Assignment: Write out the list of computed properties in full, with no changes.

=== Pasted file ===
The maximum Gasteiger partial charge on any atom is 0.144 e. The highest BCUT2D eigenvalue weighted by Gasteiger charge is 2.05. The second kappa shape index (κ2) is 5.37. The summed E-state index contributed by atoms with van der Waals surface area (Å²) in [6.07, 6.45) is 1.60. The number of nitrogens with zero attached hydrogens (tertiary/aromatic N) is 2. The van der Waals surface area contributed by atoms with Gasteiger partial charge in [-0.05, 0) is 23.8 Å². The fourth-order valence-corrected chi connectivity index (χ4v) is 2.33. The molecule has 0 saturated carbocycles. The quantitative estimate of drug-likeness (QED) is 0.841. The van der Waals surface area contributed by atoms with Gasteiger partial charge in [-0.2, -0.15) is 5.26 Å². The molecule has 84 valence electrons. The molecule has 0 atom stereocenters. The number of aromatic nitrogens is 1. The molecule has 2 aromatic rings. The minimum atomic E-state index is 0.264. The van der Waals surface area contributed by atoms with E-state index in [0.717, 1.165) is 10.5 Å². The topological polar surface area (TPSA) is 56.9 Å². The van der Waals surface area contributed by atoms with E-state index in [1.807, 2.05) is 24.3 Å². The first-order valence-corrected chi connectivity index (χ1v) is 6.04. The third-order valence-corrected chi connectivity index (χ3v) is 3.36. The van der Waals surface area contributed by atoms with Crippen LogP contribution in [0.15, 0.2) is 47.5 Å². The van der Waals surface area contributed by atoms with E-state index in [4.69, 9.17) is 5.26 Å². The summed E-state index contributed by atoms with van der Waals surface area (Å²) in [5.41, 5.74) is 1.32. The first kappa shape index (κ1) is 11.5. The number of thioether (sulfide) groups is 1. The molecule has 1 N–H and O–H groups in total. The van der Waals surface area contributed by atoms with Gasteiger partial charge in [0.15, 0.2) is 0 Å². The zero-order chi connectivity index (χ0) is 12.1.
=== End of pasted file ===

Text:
The maximum Gasteiger partial charge on any atom is 0.144 e. The highest BCUT2D eigenvalue weighted by Gasteiger charge is 2.05. The second kappa shape index (κ2) is 5.37. The summed E-state index contributed by atoms with van der Waals surface area (Å²) in [6.07, 6.45) is 1.60. The number of nitrogens with zero attached hydrogens (tertiary/aromatic N) is 2. The van der Waals surface area contributed by atoms with Gasteiger partial charge in [-0.05, 0) is 23.8 Å². The fourth-order valence-corrected chi connectivity index (χ4v) is 2.33. The molecule has 0 saturated carbocycles. The quantitative estimate of drug-likeness (QED) is 0.841. The van der Waals surface area contributed by atoms with Gasteiger partial charge in [-0.2, -0.15) is 5.26 Å². The molecule has 84 valence electrons. The molecule has 0 atom stereocenters. The number of aromatic nitrogens is 1. The molecule has 2 aromatic rings. The minimum atomic E-state index is 0.264. The van der Waals surface area contributed by atoms with E-state index in [0.717, 1.165) is 10.5 Å². The topological polar surface area (TPSA) is 56.9 Å². The van der Waals surface area contributed by atoms with E-state index in [1.807, 2.05) is 24.3 Å². The first-order valence-corrected chi connectivity index (χ1v) is 6.04. The third-order valence-corrected chi connectivity index (χ3v) is 3.36. The van der Waals surface area contributed by atoms with Crippen LogP contribution in [0.15, 0.2) is 47.5 Å². The van der Waals surface area contributed by atoms with E-state index in [4.69, 9.17) is 5.26 Å². The summed E-state index contributed by atoms with van der Waals surface area (Å²) in [5.41, 5.74) is 1.32. The first kappa shape index (κ1) is 11.5. The number of thioether (sulfide) groups is 1. The molecule has 1 N–H and O–H groups in total. The van der Waals surface area contributed by atoms with Gasteiger partial charge in [0.15, 0.2) is 0 Å². The zero-order chi connectivity index (χ0) is 12.1.